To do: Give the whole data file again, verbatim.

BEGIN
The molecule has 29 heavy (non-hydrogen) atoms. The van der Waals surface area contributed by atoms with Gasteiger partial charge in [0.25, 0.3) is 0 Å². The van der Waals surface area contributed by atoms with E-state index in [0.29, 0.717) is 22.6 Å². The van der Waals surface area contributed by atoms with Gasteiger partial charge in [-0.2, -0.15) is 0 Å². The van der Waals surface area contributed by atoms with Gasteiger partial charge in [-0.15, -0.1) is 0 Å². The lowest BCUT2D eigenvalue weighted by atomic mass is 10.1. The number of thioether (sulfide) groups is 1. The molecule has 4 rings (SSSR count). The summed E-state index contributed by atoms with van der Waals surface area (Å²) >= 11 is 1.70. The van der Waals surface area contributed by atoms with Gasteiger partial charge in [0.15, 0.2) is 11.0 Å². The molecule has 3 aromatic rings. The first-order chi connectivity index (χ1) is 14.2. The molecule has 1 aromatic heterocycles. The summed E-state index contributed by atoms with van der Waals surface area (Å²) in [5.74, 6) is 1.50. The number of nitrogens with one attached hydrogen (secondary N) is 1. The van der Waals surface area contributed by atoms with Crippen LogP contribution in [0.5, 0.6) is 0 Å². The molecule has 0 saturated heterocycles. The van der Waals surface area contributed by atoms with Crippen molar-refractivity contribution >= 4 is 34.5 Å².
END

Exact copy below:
The molecule has 29 heavy (non-hydrogen) atoms. The van der Waals surface area contributed by atoms with Gasteiger partial charge in [0.25, 0.3) is 0 Å². The van der Waals surface area contributed by atoms with E-state index in [0.29, 0.717) is 22.6 Å². The van der Waals surface area contributed by atoms with Gasteiger partial charge in [-0.2, -0.15) is 0 Å². The van der Waals surface area contributed by atoms with Gasteiger partial charge in [-0.15, -0.1) is 0 Å². The lowest BCUT2D eigenvalue weighted by atomic mass is 10.1. The number of thioether (sulfide) groups is 1. The molecule has 4 rings (SSSR count). The summed E-state index contributed by atoms with van der Waals surface area (Å²) >= 11 is 1.70. The van der Waals surface area contributed by atoms with Gasteiger partial charge in [0.15, 0.2) is 11.0 Å². The molecule has 3 aromatic rings. The first-order chi connectivity index (χ1) is 14.2. The molecule has 1 aromatic heterocycles. The summed E-state index contributed by atoms with van der Waals surface area (Å²) in [5.74, 6) is 1.50. The number of nitrogens with one attached hydrogen (secondary N) is 1. The van der Waals surface area contributed by atoms with Crippen LogP contribution in [0.5, 0.6) is 0 Å². The molecule has 0 saturated heterocycles. The van der Waals surface area contributed by atoms with Crippen molar-refractivity contribution >= 4 is 34.5 Å².